1 Kings 21:2-16
And Ahab spoke to Naboth, saying, Give me your vineyard, that I may have it for a garden of herbs, because it is near to my house…
1. There is no more striking illustration of this proverb than that supplied in the sacred story of King Ahab and Naboth of Jezreel. It is a curse of undisciplined desire that it never has enough. It has been asked, "When is a man rich enough?" and it has been answered, "When he has a little more than he has." A little more just to make an even sum, to secure this profitable investment, to finish this building, to make a complete ring-fence around this property, to gratify this harmless fad or to please some friend's taste — just a little more, and I shall be content, and then I will rest and be thankful. But undisciplined desire never comes to the resting-place, because such desire always increases with every new accession.
2. Undisciplined desire is never reasonable. All considerations of fairness and justice, of right and wrong, of doing "to others what we would they should do to us," must give way to this masterful desire.
3. But a man with a great passion of desire seldom hesitates long to use any means, however unlawful, to gain his object. He either clears the path himself, or, is too weak and cowardly to work with his own hands, he finds some strong and unscrupulous instrument.
4. But when such a man as Ahab gains his heart's desire, is he satisfied with his possessions? Said Jezebel, "Arise, take possession of the vineyard of Naboth the Jezreelite." Did he find the vineyard as large as it had appeared through the halo of his glowing hopes? Would it really make a satisfactory garden of herbs? Most of us have learned that there are two ways of looking through a telescope. One removes a near object far away, but it hides the blemishes; the other brings the object near, but it reveals all the blemishes. Possession exposes everything. And if the desire has been unreasonable and passionate, and especially if the conscience of the possessor is aroused to condemn the means used, there is left only a miserable sense of disappointment. When men use unlawful means to gain their desires, they must face all the consequences. In what beautiful contrast appears the testimony of St. Paul! "I have learned, in whatsoever state I am, therein to be content... In all things have I learned the secret both to be filled and to be hungry, both to abound and to be in want. I can do all things in Him that strengtheneth me."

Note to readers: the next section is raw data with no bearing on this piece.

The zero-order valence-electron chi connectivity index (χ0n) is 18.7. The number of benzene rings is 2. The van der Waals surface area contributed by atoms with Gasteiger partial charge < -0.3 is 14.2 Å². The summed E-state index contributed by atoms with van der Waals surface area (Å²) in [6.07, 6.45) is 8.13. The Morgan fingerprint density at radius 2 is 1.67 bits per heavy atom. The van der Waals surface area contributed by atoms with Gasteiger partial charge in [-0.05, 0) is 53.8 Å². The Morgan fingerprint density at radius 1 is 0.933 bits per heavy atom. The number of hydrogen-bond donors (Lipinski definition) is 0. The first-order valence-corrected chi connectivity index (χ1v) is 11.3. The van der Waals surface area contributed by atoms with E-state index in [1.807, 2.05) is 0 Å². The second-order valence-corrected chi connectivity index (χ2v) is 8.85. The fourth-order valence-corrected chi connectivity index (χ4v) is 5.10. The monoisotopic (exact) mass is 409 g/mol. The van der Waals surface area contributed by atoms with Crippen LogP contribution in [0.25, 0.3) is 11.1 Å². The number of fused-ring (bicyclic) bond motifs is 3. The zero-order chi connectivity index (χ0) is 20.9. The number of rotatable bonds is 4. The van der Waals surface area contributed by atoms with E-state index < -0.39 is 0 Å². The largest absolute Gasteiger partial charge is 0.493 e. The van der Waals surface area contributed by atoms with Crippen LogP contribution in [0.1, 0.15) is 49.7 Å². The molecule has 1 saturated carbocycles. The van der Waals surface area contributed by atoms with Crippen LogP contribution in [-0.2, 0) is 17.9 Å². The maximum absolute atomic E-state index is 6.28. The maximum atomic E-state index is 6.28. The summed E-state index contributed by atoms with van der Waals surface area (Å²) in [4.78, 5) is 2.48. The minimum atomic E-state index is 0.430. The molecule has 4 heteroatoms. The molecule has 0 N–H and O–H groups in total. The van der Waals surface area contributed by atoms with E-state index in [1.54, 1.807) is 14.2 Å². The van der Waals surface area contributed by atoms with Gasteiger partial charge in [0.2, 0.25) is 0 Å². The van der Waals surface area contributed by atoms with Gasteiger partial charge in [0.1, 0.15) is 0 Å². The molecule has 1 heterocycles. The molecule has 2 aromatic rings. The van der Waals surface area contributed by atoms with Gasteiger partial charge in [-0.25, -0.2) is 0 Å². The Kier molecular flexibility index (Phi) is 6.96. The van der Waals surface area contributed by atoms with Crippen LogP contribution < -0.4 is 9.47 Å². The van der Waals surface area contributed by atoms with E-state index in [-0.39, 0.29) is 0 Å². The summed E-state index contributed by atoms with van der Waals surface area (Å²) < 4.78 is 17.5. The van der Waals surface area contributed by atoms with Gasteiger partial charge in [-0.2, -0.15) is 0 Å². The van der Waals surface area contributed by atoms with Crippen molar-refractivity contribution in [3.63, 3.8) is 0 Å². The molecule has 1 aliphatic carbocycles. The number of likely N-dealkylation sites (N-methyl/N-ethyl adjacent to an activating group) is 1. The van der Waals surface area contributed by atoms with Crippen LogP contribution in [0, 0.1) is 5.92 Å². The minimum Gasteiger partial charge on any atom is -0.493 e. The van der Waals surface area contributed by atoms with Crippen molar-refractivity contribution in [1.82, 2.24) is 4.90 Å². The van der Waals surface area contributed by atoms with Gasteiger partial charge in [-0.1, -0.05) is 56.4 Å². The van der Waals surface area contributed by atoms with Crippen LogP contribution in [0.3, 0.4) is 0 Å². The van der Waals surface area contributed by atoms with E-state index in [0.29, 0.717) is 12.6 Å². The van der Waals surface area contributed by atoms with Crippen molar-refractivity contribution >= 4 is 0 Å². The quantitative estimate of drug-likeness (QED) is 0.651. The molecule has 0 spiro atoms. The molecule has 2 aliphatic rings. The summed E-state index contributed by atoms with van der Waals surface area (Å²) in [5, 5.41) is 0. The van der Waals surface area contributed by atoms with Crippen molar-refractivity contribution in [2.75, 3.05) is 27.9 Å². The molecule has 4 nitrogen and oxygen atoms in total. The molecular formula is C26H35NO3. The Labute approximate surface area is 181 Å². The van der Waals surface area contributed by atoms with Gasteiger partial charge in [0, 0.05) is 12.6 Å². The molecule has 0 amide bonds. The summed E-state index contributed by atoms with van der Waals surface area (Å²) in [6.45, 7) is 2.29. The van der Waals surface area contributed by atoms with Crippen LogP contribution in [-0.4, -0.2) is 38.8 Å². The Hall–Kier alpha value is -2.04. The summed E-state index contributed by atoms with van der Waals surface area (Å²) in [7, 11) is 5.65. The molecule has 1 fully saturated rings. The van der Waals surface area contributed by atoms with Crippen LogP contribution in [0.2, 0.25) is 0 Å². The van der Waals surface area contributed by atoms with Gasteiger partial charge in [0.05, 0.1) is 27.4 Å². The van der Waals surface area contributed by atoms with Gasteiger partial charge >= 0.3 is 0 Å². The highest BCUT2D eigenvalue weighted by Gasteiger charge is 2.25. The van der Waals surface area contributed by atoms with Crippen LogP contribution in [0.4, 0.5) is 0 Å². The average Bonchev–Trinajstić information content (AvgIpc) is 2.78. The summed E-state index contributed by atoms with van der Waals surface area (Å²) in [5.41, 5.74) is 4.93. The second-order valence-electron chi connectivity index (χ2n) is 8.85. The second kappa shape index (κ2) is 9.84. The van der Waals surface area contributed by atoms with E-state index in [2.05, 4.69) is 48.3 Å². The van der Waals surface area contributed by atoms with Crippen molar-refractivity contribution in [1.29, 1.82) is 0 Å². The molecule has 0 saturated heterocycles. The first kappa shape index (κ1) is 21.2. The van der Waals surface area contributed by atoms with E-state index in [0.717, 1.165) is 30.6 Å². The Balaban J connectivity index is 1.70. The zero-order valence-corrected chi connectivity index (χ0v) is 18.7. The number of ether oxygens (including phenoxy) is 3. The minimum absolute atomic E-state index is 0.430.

Parallel VersesKJV: And Ahab spake unto Naboth, saying, Give me thy vineyard, that I may have it for a garden of herbs, because it is near unto my house: and I will give thee for it a better vineyard than it; or, if it seem good to thee, I will give thee the worth of it in money.
WEB: Ahab spoke to Naboth, saying, "Give me your vineyard, that I may have it for a garden of herbs, because it is near to my house; and I will give you for it a better vineyard than it. Or, if it seems good to you, I will give you its worth in money."